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Americans are in the midst of a synthetic opioid crisis. U.S. deaths from synthetic opioids have steadily risen from 1999 to 2021. In 2021, the U.S. death toll from synthetic opioids reached 70,601 people. The main cause of these deaths is a synthetic opioid called fentanyl. The fentanyl industry is powered by three major players — China, Mexico and India. These countries house transnational criminal organizations that cook fentanyl’s chemical inputs, create the finished fentanyl powder and lace the powder into other drugs that end up killing American users. In addition to providing the public with fentanyl-testing strips and over-the-counter Narcan, the device that administers naloxone — an opioid reversing drug — we should look into approving the Halt Fentanyl Act — also known as H.R.467.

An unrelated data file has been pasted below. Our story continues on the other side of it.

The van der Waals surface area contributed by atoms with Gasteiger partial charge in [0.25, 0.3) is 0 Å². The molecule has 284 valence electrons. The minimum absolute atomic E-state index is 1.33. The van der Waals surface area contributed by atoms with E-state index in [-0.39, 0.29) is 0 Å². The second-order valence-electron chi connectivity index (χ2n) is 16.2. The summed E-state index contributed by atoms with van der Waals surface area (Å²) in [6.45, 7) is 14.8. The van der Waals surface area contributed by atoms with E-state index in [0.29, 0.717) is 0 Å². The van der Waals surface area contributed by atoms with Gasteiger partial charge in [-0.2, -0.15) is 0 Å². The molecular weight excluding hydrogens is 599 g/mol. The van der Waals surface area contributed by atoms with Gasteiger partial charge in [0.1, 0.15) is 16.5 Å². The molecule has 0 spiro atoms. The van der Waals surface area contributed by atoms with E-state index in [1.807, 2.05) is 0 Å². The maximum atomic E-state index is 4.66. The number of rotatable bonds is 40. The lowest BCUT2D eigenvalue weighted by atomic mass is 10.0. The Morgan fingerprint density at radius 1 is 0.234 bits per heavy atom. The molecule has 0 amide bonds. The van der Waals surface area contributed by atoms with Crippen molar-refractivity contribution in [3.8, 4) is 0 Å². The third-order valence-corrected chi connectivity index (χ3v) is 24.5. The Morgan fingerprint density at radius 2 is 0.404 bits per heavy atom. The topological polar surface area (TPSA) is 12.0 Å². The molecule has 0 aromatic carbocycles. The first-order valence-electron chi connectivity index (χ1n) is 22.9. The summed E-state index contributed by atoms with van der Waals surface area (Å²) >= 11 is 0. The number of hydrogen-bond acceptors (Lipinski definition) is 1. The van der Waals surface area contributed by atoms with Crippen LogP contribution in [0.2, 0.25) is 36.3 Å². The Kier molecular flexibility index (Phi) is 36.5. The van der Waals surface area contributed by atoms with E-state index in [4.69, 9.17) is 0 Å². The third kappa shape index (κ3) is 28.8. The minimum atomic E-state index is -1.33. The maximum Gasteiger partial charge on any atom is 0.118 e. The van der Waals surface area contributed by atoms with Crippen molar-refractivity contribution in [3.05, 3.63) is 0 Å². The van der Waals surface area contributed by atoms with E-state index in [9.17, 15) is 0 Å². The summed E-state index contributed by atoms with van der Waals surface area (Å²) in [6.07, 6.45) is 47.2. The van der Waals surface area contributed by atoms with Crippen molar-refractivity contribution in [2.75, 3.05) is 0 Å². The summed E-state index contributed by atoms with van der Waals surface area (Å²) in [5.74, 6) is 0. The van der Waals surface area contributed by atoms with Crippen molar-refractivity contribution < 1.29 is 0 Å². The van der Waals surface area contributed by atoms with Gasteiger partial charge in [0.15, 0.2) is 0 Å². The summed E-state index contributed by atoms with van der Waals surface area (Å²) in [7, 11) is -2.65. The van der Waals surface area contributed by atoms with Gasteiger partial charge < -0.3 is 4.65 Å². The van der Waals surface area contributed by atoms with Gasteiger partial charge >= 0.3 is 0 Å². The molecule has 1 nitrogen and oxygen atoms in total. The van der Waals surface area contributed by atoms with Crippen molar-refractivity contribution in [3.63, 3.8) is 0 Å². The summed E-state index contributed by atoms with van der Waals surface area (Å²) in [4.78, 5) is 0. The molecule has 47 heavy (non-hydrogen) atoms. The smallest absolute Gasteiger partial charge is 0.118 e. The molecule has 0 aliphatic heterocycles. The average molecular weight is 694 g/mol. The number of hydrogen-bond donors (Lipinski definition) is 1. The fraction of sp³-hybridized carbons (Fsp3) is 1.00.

It is a joke among me and my friends that I am in college and do not use TikTok. I am an Instagram user through and through. Yet I see the appeal. TikTok is the younger generation’s latest platform for unique and relatable content.
Virginia guards the largest data center market in the world. Data centers are buildings with a network of computer servers that store, process and distribute large amounts of internet data. Without data centers, Americans would lose the ability to use internet-reliant services like email, smart devices, online banking and more. Nationally, 60 percent of U.S. data centers are centralized in Northern Virginia — on only 1,304 sq. miles of land. Globally, Northern Virginia ranks number one for most data center locations, followed by Silicon Valley and Singapore.